MADISON, Wis. (AP) - Forty-eight private and religious schools throughout Wisconsin registered to be a part of the state's newly expanded voucher program, the state Department of Public Instruction said Wednesday.
Now the push will be on by those schools to entice parents to enroll their children. There is a cap of just 500 students next school year, and only the 25 schools with the most applicants can be in the program.
The voucher program, which lets public school students attend private schools with a taxpayer subsidy, currently operates only in Milwaukee and Racine. But Gov. Scott Walker and the Republican-controlled Legislature expanded the program across Wisconsin in the state budget passed last month, at a cost of about $10.5 million.
The schools that registered by the July 26 deadline come from 39 communities. Some have just one building while others operate many. For example, St. Francis Xavier Catholic School System in Appleton applied and it has seven buildings.
The 90 buildings covered by the 48 systems that registered represents about 11 percent of the 824 individual private or religious schools operating in Wisconsin. All but one of the applicants, the Montessori School of Waukesha, is a religious school.
The most interest came from Green Bay and neighboring De Pere, with six schools or systems registering there. The second-highest interest came from Sheboygan, where four registered. Two applied in Kenosha, Manitowoc, Oshkosh, Waukesha and Wisconsin Rapids. Others interested were spread throughout the state including one each in Appleton, Beloit, Eau Claire, La Crosse, Madison, Rhinelander, Stevens Point and Wausau.
Supporters argue the voucher program gives parents whose children are in underperforming schools an alternative, while opponents say the private schools are unaccountable, take valuable resources away from public schools and are part of a broader agenda to defund public education.
"Schools that applied to participate in the statewide program completed an extraordinary amount of work in a very short amount of time," said Matt Kussow, executive director of the Wisconsin Council of Religious and Independent Schools.
"Students across the state will now have the opportunity to apply to a school where they can thrive," Kussow said.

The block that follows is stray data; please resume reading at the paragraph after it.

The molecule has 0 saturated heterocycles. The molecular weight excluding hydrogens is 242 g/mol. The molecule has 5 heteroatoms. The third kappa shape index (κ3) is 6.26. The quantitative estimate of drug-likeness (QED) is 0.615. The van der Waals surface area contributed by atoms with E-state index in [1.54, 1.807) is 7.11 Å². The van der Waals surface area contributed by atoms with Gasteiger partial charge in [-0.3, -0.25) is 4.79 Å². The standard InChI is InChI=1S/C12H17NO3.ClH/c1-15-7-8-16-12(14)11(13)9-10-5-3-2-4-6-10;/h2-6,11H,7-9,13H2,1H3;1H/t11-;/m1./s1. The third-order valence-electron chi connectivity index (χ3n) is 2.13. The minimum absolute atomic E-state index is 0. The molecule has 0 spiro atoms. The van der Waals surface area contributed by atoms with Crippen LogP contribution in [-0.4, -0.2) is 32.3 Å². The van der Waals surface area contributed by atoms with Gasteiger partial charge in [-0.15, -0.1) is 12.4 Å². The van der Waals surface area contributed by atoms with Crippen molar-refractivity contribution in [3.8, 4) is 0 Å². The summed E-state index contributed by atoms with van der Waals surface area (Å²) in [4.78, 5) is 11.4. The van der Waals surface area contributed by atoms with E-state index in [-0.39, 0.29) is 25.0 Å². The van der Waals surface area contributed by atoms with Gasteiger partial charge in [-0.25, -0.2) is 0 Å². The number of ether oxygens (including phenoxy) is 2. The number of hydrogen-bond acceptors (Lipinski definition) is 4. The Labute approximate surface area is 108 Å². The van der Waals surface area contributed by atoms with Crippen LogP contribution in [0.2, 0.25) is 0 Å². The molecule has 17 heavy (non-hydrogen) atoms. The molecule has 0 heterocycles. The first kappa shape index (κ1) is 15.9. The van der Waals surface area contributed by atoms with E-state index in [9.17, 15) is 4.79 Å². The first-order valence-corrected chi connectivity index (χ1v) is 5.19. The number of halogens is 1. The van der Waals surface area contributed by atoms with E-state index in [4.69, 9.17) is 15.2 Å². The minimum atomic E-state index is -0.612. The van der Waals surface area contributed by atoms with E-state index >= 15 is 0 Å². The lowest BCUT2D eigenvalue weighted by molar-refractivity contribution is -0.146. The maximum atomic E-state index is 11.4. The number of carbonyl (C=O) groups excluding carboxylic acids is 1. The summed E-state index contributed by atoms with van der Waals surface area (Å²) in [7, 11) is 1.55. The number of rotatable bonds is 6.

No one knew for sure which schools would make the cut, but those that were trying have already held dozens of parent meetings and taken other steps to advertise the program, said Jim Bender, president of School Choice Wisconsin. Those efforts will only intensify over the next nine days that parents have to enroll their children, he said.
"We are anticipating there being a significantly higher number than 500 students looking to enroll," he said.
If that happens, each of the 25 schools with the most applicants will be guaranteed 10 spots each. The remaining 250 will be randomly assigned. That will give the schools with more applicants better odds of getting the slots than those with fewer.
The enrollment period begins Thursday and runs through 4 p.m. Aug. 9. After next year, the cap increases to 1,000 statewide, outside of Milwaukee and Racine.
Nine schools operating in the Milwaukee voucher program also applied to be a part of the statewide expansion. If more than 500 students apply, those schools would not be allowed to be a part of the statewide program.
The voucher program has a long history in Wisconsin. It began in Milwaukee in 1989 and was the first of its kind in the country. In 2011, the program expanded to Racine and income eligibility levels for those two cities were increased to 300 percent of the federal poverty rate.
Income eligibility is tighter under the statewide program. Only families earning up to 185 percent of the federal poverty level, or $43,752 for a family of four, are eligible. Married couples with two or more children can earn up to $50,752 and still qualify.
The vouchers are $7,210 for students in kindergarten through eighth grade and $7,856 for those in high school.
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